Cath Brown wrote:Beautiful building!
I have used sedum on 2 buildings now with great success.
You can get it in the the form of plugs, a blanket roll, or ready planted in interlocking modular trays with reservoirs in the bottom, to store excess water, which the plants can then use in a dry period.
The last is the most expensive system, but seems to work really well for me in the UK.
For sedum, the substrate should be very low in nutrients...it needs very little to survive, as it is a mountain plant that grows naturally on barren rocks and in crevasses. A mix of perlite and very little soil is best. I weed it once a year, and spray it with a hose pipe only after about 2 weeks of drought. Lovely flowers all summer.
As other viewers have said.... you need to check that the roof structure can bear the weight! I'm strong, but can barely lift a tray when it's throughly soaked.
Karla Jaeger wrote:We are in a similar climate, with droughty summers, wet all other times of the year, zone 7b. We have a green roof that is stunning fall-spring, and pretty crispy in summer, BUT we have a lot of seedums/succulents on it and they always look good. I really recommend those types of plants. When my partner made the roof, he started with cut sod which I think would have the benefit of reducing soil erosion while it gets established. The roof has gone through phases since then and ended up a mixture of moss, grass, wildflowers, random weeds and succulents. Everything but the succulents die off in summer (they are dead now) but they either reseed, or the roots survive until the rains come. When we go up on the roof, we will often propagate the succulents around (as easy as pulling pieces off and poking them in holes) and try to slowly get better coverage, especially on the south facing slope where it is driest. I'll post a couple pics of our roof tomorrow if I remember :)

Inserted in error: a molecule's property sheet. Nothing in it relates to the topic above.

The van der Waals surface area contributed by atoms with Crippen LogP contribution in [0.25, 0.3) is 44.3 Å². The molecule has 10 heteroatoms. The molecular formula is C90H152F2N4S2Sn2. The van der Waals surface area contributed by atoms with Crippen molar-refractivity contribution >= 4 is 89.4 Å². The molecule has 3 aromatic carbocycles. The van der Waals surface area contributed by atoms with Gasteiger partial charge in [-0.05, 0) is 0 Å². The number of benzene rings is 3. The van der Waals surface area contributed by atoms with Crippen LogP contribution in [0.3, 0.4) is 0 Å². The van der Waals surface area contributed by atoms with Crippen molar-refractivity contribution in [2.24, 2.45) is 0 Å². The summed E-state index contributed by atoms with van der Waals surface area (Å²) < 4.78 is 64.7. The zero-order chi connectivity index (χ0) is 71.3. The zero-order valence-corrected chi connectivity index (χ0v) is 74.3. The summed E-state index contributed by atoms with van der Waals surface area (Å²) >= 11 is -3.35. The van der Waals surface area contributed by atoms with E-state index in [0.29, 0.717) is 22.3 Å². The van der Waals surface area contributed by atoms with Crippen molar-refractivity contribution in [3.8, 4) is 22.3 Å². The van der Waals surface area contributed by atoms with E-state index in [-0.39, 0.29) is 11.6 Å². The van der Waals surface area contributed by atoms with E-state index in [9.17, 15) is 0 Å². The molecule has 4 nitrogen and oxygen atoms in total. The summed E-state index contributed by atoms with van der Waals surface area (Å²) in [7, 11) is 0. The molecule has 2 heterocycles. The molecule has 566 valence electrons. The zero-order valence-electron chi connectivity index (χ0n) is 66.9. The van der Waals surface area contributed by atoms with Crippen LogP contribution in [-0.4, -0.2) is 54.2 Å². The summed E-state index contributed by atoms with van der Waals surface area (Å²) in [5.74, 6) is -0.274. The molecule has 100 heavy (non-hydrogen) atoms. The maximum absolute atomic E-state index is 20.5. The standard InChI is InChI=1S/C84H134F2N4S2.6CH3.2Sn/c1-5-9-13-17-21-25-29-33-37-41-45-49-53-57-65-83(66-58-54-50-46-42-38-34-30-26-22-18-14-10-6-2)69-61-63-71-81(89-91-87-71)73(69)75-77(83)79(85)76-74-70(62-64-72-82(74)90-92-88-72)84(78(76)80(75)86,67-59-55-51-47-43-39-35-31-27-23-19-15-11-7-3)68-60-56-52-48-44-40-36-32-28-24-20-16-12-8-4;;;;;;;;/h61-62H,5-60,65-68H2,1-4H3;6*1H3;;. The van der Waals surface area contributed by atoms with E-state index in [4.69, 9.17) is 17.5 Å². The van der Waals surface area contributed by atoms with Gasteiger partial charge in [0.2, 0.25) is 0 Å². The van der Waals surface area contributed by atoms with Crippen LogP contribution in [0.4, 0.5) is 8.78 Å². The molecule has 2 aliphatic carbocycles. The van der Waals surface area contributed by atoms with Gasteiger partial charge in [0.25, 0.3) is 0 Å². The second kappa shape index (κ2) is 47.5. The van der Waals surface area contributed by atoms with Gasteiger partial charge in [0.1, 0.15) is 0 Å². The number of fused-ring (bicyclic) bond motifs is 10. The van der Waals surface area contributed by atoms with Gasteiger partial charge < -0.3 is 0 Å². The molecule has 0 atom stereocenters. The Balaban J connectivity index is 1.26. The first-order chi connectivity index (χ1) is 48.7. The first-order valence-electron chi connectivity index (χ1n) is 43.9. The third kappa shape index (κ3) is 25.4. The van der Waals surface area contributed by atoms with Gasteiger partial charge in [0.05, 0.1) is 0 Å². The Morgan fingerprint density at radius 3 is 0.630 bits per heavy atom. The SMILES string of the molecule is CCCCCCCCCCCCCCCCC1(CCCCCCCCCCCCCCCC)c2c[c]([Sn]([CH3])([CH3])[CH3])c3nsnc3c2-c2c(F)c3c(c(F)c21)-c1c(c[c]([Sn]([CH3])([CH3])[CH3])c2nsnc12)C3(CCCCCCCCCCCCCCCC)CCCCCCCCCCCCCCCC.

Charli Wilson wrote:I just wanted to say what a beautiful building!
Gerry Parent wrote:Hi Marta, From my experience, I've almost always had the edges dry first and work its way towards the center. It seems to me that the water is able to wick/dry away faster contacting with either air or another dry material (against a wall or form) than in the middle where up or down is its only path to dry from. Unless you made the mixture slightly different (more wet or different ratios) I'd give it more time to dry. Of course a fan or an open window providing cross ventilation would help considerably. Good luck!